This experiment seeks to measure the effect of strong electrostatic and magnetostatic fields on the decay constant of short-lived radioactive isotopes. Though it is assumed in modern radioactivity theory that such fields should not have any measurable effect, conclusive evidence utilizing modern equipment is absent from published literature. Samples have been monitored that exhibit beta-minus, beta-plus, electron capture, and internal conversion modes of radioactive decay. Radioactive nuclides chosen for this study include I-128, Cs-134, and Cu-64. The half-lives in this collection of radioactive nuclides range from 25 minutes to 12.7 hours. Sodium Iodide detectors are used to monitor the samples both before and after they are placed in a strong static electric or magnetic field. Electric fields used in this study are about 20kV/cm and magnetic fields are inhomogeneous between 4.5kGauss and 7.5kGauss. From the data collected, the half-life of the sample during the time in the field is calculated, and this is compared to the normal half-life in the absence of strong electric or magnetic fields. This experiment is looking for very small deviations in the half-lives that escaped detection in earlier experiments that used cruder equipment.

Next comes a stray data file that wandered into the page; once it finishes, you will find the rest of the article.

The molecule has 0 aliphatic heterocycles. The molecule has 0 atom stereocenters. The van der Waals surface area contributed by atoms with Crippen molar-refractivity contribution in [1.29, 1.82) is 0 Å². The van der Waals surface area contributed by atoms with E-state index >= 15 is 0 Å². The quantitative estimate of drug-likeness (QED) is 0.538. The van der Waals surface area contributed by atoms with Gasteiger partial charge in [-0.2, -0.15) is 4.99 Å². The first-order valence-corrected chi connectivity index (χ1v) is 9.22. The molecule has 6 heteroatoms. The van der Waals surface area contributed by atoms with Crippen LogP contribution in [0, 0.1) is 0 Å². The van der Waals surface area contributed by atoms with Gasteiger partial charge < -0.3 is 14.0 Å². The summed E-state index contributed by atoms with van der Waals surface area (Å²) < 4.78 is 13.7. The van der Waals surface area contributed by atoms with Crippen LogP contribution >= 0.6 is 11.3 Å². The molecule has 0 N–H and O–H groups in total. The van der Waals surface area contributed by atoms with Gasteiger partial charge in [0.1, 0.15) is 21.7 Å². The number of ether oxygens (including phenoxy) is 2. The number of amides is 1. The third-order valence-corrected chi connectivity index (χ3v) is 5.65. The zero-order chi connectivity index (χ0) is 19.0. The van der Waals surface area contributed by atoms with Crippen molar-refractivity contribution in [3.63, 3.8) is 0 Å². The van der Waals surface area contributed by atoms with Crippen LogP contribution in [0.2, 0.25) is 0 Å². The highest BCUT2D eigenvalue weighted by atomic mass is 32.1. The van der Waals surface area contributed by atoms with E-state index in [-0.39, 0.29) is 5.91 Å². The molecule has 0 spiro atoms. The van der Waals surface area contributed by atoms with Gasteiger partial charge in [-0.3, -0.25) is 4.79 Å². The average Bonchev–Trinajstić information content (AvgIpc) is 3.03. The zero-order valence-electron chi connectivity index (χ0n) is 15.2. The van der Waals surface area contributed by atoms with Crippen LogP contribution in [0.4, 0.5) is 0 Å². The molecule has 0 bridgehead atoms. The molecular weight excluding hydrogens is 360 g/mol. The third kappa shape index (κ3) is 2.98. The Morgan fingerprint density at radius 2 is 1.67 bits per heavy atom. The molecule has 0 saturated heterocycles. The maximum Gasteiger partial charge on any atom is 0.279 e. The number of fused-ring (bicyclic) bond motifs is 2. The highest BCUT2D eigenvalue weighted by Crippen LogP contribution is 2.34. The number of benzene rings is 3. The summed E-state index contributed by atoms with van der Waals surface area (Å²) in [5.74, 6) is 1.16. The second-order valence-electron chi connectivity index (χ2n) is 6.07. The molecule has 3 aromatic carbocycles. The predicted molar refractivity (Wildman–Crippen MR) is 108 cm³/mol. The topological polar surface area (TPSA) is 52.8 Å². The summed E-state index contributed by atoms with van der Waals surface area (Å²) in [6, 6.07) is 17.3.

Schaub, Sam, "The Effect of Strong Electrostatic and Magnetostatic Fields on the Activity of Radioactive Nuclides" (2011). Symposium on Undergraduate Research and Creative Expression (SOURCE). 14.